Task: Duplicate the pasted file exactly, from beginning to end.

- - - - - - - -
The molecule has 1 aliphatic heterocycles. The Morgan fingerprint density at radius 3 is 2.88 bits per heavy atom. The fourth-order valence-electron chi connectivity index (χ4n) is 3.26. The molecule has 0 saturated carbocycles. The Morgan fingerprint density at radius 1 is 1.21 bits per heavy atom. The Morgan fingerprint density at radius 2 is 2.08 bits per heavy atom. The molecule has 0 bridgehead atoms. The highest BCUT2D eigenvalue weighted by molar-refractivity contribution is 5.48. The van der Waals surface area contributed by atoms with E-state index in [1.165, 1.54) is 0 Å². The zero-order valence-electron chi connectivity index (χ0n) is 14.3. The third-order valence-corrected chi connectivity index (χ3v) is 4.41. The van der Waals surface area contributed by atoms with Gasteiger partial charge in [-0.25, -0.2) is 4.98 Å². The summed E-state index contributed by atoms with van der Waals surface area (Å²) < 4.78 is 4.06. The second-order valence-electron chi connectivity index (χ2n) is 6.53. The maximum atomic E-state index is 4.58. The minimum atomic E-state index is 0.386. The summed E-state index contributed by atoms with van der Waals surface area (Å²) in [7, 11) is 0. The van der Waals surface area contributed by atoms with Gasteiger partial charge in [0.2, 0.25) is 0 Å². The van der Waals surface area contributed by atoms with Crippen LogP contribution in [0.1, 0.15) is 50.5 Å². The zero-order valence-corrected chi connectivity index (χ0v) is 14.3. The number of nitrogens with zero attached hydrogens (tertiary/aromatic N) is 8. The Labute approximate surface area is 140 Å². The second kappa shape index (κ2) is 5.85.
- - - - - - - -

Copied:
The molecule has 1 aliphatic heterocycles. The Morgan fingerprint density at radius 3 is 2.88 bits per heavy atom. The fourth-order valence-electron chi connectivity index (χ4n) is 3.26. The molecule has 0 saturated carbocycles. The Morgan fingerprint density at radius 1 is 1.21 bits per heavy atom. The Morgan fingerprint density at radius 2 is 2.08 bits per heavy atom. The molecule has 0 bridgehead atoms. The highest BCUT2D eigenvalue weighted by molar-refractivity contribution is 5.48. The van der Waals surface area contributed by atoms with E-state index in [1.165, 1.54) is 0 Å². The zero-order valence-electron chi connectivity index (χ0n) is 14.3. The third-order valence-corrected chi connectivity index (χ3v) is 4.41. The van der Waals surface area contributed by atoms with Gasteiger partial charge in [-0.25, -0.2) is 4.98 Å². The summed E-state index contributed by atoms with van der Waals surface area (Å²) < 4.78 is 4.06. The second-order valence-electron chi connectivity index (χ2n) is 6.53. The maximum atomic E-state index is 4.58. The minimum atomic E-state index is 0.386. The summed E-state index contributed by atoms with van der Waals surface area (Å²) in [7, 11) is 0. The van der Waals surface area contributed by atoms with Gasteiger partial charge in [0.2, 0.25) is 0 Å². The van der Waals surface area contributed by atoms with Crippen LogP contribution in [0.1, 0.15) is 50.5 Å². The zero-order valence-corrected chi connectivity index (χ0v) is 14.3. The number of nitrogens with zero attached hydrogens (tertiary/aromatic N) is 8. The Labute approximate surface area is 140 Å². The second kappa shape index (κ2) is 5.85.